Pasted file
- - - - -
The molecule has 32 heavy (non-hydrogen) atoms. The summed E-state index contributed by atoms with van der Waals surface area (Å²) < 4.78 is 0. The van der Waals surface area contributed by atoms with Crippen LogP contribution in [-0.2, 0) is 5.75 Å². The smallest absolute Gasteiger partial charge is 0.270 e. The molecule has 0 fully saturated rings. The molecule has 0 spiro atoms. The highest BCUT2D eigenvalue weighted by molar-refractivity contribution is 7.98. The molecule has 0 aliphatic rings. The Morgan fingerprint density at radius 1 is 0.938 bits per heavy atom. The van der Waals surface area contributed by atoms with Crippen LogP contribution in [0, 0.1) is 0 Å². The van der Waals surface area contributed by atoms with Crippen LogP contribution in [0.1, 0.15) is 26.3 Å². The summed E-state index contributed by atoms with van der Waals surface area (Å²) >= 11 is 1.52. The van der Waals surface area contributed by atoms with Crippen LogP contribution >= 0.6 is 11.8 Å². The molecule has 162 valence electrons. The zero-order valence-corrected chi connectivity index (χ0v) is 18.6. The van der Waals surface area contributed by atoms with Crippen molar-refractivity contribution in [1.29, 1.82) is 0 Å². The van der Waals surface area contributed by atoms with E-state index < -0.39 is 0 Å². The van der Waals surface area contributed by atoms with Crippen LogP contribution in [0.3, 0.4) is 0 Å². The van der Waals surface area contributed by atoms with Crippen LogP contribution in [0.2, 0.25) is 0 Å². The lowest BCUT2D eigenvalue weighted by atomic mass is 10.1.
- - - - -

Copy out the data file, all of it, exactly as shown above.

The molecule has 32 heavy (non-hydrogen) atoms. The summed E-state index contributed by atoms with van der Waals surface area (Å²) < 4.78 is 0. The van der Waals surface area contributed by atoms with Crippen LogP contribution in [-0.2, 0) is 5.75 Å². The smallest absolute Gasteiger partial charge is 0.270 e. The molecule has 0 fully saturated rings. The molecule has 0 spiro atoms. The highest BCUT2D eigenvalue weighted by molar-refractivity contribution is 7.98. The molecule has 0 aliphatic rings. The Morgan fingerprint density at radius 1 is 0.938 bits per heavy atom. The van der Waals surface area contributed by atoms with Crippen LogP contribution in [0, 0.1) is 0 Å². The van der Waals surface area contributed by atoms with Crippen LogP contribution in [0.1, 0.15) is 26.3 Å². The summed E-state index contributed by atoms with van der Waals surface area (Å²) >= 11 is 1.52. The van der Waals surface area contributed by atoms with Crippen LogP contribution >= 0.6 is 11.8 Å². The molecule has 162 valence electrons. The zero-order valence-corrected chi connectivity index (χ0v) is 18.6. The van der Waals surface area contributed by atoms with Crippen molar-refractivity contribution in [1.29, 1.82) is 0 Å². The van der Waals surface area contributed by atoms with E-state index < -0.39 is 0 Å². The van der Waals surface area contributed by atoms with Crippen LogP contribution in [0.3, 0.4) is 0 Å². The van der Waals surface area contributed by atoms with Crippen LogP contribution in [0.2, 0.25) is 0 Å². The lowest BCUT2D eigenvalue weighted by atomic mass is 10.1.